Blaze says he can't believe what he has been through this time. He recalls past times, when he had been a captive. He compares the attitude of the Albanian terrorists with that of the German and Italian soldiers from the past times. "I was a captive of the Italian army during World War II. I was captured somewhere around Debar. At the beginning our men fought with the Italians, who resigned at once because they did not want to kill people. After that, the Germans came. They handed us over to the Italians , together with the Serbian army. I think we were taken to Elbasan. They were very kind. They offered us to wash ourselves, they placed us in comfortable tents with straws, and I also remember how they offered us with three meals a day: we got half a kilo of bread with milk, beans with meat for lunch. They wouldn't forget to give us a can of red wine after each lunch. It was as if we were at some friends' house". He says that his captivity had lasted for 60 days and how the Bulgarians had come and had released them. "A lot of things were clearer then. England and France were the only ones whose voice was heard, and America wasn't allowed to get involved. Today it's all mixed-up, nobody knows anything", says this 95-year old man.

Blaze is staying with his son Krsto in Skopje. Although he is on a safe place now, he can't sit still. With sorrow he thinks about the beauties of Leshok each day and cares about his house, where he and many of his ancestors were born. He can't understand why all this is happening when all Macedonians and Albanians had lived well together. He tells how they had helped the Albanians from the neighboring villages, giving them food, linen, furniture, clothes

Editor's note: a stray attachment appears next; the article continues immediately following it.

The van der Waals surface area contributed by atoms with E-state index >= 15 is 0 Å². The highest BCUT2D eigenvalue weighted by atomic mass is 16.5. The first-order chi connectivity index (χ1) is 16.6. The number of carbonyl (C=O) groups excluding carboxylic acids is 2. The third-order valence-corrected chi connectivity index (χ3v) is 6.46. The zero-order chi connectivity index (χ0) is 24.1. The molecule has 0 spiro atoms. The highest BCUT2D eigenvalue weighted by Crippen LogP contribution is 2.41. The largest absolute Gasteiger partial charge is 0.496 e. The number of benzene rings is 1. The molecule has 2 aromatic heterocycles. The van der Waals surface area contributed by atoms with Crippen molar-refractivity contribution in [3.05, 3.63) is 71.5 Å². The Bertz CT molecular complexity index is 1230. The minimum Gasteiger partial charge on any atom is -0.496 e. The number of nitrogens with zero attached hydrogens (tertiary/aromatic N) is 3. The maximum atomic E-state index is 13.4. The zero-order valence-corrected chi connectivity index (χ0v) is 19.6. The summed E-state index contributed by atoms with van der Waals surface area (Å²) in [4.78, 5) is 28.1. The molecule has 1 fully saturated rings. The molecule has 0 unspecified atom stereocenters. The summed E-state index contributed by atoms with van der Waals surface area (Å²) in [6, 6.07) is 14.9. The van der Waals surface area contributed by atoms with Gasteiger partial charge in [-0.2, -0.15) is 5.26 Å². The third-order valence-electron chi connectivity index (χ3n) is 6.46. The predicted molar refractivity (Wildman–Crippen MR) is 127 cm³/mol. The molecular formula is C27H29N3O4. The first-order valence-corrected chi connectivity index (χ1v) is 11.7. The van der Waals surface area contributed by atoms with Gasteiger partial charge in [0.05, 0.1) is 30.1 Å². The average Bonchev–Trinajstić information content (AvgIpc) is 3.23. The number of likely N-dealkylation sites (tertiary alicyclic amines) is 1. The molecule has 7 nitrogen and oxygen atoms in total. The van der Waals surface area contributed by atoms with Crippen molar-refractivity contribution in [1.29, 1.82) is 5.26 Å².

"Albanians will rob our houses, I'm sure about that, and I wonder if they will let them stay at all. I have to return to Leshok anyway and finish my life with my love Trpana, who is buried there. All of my life has left there. These irredentists are wrong if they think they can take Macedonia just like that. My father used to live for 110 and my uncle for 115 years. My relatives have told me that my uncle had new teeth growing. I will also live that much if I need to return. Nobody can stay somewhere where he does not belong".

His family, the Damjanovski family includes numerous well-known bakers: Blaze, his father, his grandfather and his great-grandfather. Back in 1930 he and his four brothers had established a bakery in Skopje, close to the restaurant "Pobeda". They named it "Brothers' concord" as a symbol of their permanence, love and closeness. It had been closed after WWII and several decades after that his successors are continuing the tradition establishing the well-known bakery in Skopje "Zlaten Klas" ["Golden Spike"].

Blaze, this 95-year old vital man who doesn't even have his hands shaking, says he intends to live until he sees his two great-granddaughters Teodora and Nina get married, and until he sees them swinging in Leshok again, on the swing he has made for them in the backyard. He promises, with his soft voice, that this war will end soon and that everybody will live in peace again ."I do not hate Albanians. I hate those who want to break us. Macedonia will not be bent, I am sure, and we will finish this war stronger then ever before", says Blaze.

Jordanka Ivanovska

Rebels launch armed attacks near Tetovo.

the Independent

By Misha Savic
04 August 2001

Peace negotiators tried this week to bridge the differences between the Macedonians and ethnic Albanians over power sharing in Macedonia's police force, as rebels clashed again with government forces.

The rebels reportedly carried out 14 armed attacks overnight against government troops near the north-western city of Tetovo, gaining almost complete control of a key road in the mostly ethnic Albanian-populated area.